- Never leave children or pets unattended in a parked car. This scenario is a major cause of heat-related deaths for both children and pets, so don’t even attempt this act, even if you think you’ll only be a minute. Either take them with you on errands or bring along someone else who can sit in the running vehicle with the air conditioning running.
- Wear lightweight clothing. Avoid layering in the summertime and choose loose-fitting garments that allow the skin to breathe. When you skin can breathe, you allow your body’s temperature regulating systems to work properly.
- Avoid strenuous activity in the heat. Exercise and outdoor chores can be put off until the early morning or late evening hours. Laborers who work outdoors may not be able to avoid extreme heat, making resting frequently and staying hydrated important.
- Have a modern HVAC system installed and properly maintained. While the “H” in HVAC, which stands for “heat,” likely won’t be used as frequently in the future when temperatures rise, air conditioning will be crucial for survival. Regular maintenance can also cut down on the likelihood that your HVAC system will malfunction when you need it most.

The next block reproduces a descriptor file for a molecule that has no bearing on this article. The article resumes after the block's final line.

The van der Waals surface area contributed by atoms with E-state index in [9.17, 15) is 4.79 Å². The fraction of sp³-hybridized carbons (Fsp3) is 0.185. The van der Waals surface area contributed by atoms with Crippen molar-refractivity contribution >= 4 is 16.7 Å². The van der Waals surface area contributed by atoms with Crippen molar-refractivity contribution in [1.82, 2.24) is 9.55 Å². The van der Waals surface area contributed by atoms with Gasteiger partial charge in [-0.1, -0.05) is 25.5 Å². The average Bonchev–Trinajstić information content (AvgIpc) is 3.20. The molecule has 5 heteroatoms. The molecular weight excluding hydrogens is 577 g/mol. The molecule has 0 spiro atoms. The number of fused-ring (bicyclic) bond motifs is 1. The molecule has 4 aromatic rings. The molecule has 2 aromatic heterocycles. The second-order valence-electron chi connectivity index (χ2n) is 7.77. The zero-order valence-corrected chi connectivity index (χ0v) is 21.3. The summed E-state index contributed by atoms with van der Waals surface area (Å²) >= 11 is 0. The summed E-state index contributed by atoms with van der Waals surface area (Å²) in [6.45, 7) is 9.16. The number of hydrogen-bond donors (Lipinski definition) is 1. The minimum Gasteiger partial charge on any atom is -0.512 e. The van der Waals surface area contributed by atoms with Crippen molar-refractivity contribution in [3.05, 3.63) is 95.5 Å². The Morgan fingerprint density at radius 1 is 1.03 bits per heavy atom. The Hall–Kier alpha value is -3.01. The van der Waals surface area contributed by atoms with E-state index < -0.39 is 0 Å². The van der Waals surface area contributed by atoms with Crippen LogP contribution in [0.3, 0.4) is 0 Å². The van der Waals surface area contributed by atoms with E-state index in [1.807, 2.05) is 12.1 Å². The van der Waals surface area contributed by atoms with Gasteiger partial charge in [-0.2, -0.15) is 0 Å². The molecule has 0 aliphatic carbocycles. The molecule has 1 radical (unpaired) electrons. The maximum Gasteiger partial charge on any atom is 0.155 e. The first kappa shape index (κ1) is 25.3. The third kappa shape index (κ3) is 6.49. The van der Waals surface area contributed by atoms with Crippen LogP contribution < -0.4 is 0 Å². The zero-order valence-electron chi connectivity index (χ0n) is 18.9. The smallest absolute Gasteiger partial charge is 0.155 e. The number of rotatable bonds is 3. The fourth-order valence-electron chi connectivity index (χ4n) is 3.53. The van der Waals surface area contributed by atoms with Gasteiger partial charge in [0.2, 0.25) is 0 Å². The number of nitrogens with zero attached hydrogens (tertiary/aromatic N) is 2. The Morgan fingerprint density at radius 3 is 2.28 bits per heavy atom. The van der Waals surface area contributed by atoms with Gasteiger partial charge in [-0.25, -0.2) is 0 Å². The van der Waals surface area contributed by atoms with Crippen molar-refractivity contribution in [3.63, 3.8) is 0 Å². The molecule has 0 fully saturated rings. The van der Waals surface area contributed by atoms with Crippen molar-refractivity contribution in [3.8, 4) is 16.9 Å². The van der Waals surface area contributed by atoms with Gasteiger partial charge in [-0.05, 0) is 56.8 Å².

Stay Cool With an Eco-Friendly Air Conditioning System from Griffith Energy Services Inc.
The years the study focused on may seem far away, but heat-related illnesses and fatalities are real issues for Americans every summer. Our modern air conditioning systems combine exceptional comfort with energy savings that reduce your home’s environmental impact.
Considering the study’s alarming results, eco-friendly cooling methods are more critical than ever, so opt to cool down your living space with efficient cooling options that don’t contribute to the nation’s warming problem. When excessive heat exposure does hit, it will be more important than ever to ensure your HVAC system is properly maintained and in working order.
Before the next heat wave strikes, call Griffith Energy Services Inc. at 888-474-3391 to learn more about our eco-friendly, energy-efficient air conditioning services and products.